There is some irony in the fact that the person bleating most loudly about the need for open criticism is the same person who habitually censors responses critical of his arguments. Oh well!
This particular article is a veritable wee army of straw men, led by the following,
Are we really to agree that the independence movement is best served by adopting an unthinking unquestioning approach to our governments policies and actions?
Which immediately prompts some questions. Who is asking anybody to “agree” to any such thing? Who has suggested that the independence is “best served” by an attitude whose existence is nowhere in evidence?
Who is stopping you from questioning “our governments [sic] policies and actions”?
Is there anything more ludicrous than somebody using the loud and very public trumpet of the media – mainstream or alternative – to complain about how their voice is being suppressed?
The only people talking about “quietism” are those who really should be quiet – at least until they learn the difference between “being a tribal apologist for the SNP” and being astute enough to recognise that the SNP is the de facto political arm of the independence movement. Being sufficiently thoughtful to realise that it is perfectly possible to disagree with – or to be less than entirely satisfied with – some of the SNP’s policies and actions and yet still be aware that the party is essential to the political process of restoring Scotland’s rightful constitutional status.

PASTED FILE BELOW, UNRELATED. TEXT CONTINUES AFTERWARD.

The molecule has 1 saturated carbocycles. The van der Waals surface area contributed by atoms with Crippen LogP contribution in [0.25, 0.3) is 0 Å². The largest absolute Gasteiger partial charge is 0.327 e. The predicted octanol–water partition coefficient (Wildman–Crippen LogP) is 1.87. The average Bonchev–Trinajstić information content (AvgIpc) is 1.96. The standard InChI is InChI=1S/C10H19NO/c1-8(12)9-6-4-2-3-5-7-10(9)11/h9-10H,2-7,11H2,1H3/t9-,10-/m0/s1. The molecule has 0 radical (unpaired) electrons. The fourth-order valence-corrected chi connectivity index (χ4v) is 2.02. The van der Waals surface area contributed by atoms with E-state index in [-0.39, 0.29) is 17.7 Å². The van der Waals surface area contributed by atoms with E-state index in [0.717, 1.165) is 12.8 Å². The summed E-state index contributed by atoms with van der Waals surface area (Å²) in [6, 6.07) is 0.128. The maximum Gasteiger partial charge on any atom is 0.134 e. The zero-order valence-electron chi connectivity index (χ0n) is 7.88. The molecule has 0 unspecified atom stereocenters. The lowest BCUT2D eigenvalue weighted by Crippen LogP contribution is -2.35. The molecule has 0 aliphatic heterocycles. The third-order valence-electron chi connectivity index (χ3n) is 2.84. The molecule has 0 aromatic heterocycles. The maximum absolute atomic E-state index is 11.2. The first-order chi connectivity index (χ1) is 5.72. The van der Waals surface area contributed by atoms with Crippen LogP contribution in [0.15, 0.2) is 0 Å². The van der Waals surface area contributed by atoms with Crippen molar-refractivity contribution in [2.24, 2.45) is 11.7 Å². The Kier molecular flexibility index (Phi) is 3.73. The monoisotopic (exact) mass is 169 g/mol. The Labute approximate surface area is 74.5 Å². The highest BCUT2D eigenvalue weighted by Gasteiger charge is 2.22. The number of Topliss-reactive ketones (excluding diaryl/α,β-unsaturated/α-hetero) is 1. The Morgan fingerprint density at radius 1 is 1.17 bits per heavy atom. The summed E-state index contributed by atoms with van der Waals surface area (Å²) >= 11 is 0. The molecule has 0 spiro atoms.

Such people should be quiet at least long enough to reflect on the fact that the term “radical” is not synonymous with terms such as “right” and “righteous”. And it most certainly isn’t synonymous with political effectiveness.
They should be quiet enough to maybe discover that theirs is not the only voice in the independence movement. They do not own it.
They should be quiet until they have given at least a passing thought to what their alternative is. Before adding their voices to the raucous chorus of the British establishment’s propaganda machine and its incessant smearing of the SNP, they should maybe hush just enough to hear those who ask that they explain how they intend to reach the goal of independence once they have succeeded in bringing down the SNP.
And when they do speak, perhaps these people might afford other independence campaigners the respect of allowing that they might be perfectly rational. Rather than abusing other independence campaigners with taunts of ‘blind allegiance’ to the SNP, perhaps the shallow-thinking, self-righteous priests of ‘radicalism’ could open their eyes and their minds to the possibility that supporting the SNP is a considered, pragmatic choice by those who put the objective of independence before any personal manifesto.
If they are too dogmatic to comprehend anything else, maybe these people could at least try to grasp the fact that what distinguishes the SNP from other pro-independence parties (OPIP) is that its commitment to independence is not conditional on any political agenda. That is what makes it the ideal instrument. That is why a broad swathe of Scotland’s people have been able to see the SNP as an appropriate and acceptable tool by which to fashion a new politics.
The SNP is not the enemy. The SNP is the lever by which we will extricate ourselves from this anachronistic, dysfunctional, corrupt political union. It is the stick we wield against the might of the British state.
Criticise the SNP’s policies and actions all you like. Nobody is preventing you – or even trying to prevent you. All we ask is that, in your fervour, you don’t lose sight of the fact that the SNP is crucial, not only to the independence movement, but to maintaining the environment in which our new politics can develop.Views: 4170